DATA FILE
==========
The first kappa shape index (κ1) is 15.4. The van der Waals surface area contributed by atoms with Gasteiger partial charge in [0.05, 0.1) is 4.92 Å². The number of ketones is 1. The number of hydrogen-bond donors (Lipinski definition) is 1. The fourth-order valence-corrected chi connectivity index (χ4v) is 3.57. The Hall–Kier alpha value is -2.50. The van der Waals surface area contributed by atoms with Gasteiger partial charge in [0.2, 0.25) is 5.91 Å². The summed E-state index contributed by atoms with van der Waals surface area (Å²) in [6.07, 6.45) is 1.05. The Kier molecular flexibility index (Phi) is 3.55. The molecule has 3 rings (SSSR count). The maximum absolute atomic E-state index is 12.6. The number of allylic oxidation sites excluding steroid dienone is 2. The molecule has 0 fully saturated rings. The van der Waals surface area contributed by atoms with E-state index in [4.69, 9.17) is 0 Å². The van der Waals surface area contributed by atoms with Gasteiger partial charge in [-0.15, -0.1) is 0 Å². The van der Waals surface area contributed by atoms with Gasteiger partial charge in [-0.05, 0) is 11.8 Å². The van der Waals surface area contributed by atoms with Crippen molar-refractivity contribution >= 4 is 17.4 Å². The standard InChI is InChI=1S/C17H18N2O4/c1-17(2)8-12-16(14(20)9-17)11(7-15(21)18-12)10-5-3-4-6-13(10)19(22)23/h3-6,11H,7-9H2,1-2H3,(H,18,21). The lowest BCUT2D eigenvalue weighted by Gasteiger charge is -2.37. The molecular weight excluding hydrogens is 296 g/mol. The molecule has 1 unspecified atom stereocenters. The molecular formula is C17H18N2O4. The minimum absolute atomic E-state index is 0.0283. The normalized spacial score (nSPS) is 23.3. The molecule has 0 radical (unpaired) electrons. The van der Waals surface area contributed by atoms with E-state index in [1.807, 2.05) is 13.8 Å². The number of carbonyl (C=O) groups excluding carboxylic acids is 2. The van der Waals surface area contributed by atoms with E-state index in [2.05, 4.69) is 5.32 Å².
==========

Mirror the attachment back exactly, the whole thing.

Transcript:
The first kappa shape index (κ1) is 15.4. The van der Waals surface area contributed by atoms with Gasteiger partial charge in [0.05, 0.1) is 4.92 Å². The number of ketones is 1. The number of hydrogen-bond donors (Lipinski definition) is 1. The fourth-order valence-corrected chi connectivity index (χ4v) is 3.57. The Hall–Kier alpha value is -2.50. The van der Waals surface area contributed by atoms with Gasteiger partial charge in [0.2, 0.25) is 5.91 Å². The summed E-state index contributed by atoms with van der Waals surface area (Å²) in [6.07, 6.45) is 1.05. The Kier molecular flexibility index (Phi) is 3.55. The molecule has 3 rings (SSSR count). The maximum absolute atomic E-state index is 12.6. The number of allylic oxidation sites excluding steroid dienone is 2. The molecule has 0 fully saturated rings. The van der Waals surface area contributed by atoms with E-state index in [4.69, 9.17) is 0 Å². The van der Waals surface area contributed by atoms with Gasteiger partial charge in [-0.15, -0.1) is 0 Å². The van der Waals surface area contributed by atoms with Gasteiger partial charge in [-0.05, 0) is 11.8 Å². The van der Waals surface area contributed by atoms with Crippen molar-refractivity contribution >= 4 is 17.4 Å². The standard InChI is InChI=1S/C17H18N2O4/c1-17(2)8-12-16(14(20)9-17)11(7-15(21)18-12)10-5-3-4-6-13(10)19(22)23/h3-6,11H,7-9H2,1-2H3,(H,18,21). The lowest BCUT2D eigenvalue weighted by Gasteiger charge is -2.37. The molecular weight excluding hydrogens is 296 g/mol. The molecule has 1 unspecified atom stereocenters. The molecular formula is C17H18N2O4. The minimum absolute atomic E-state index is 0.0283. The normalized spacial score (nSPS) is 23.3. The molecule has 0 radical (unpaired) electrons. The van der Waals surface area contributed by atoms with E-state index in [1.807, 2.05) is 13.8 Å². The number of carbonyl (C=O) groups excluding carboxylic acids is 2. The van der Waals surface area contributed by atoms with E-state index in [2.05, 4.69) is 5.32 Å².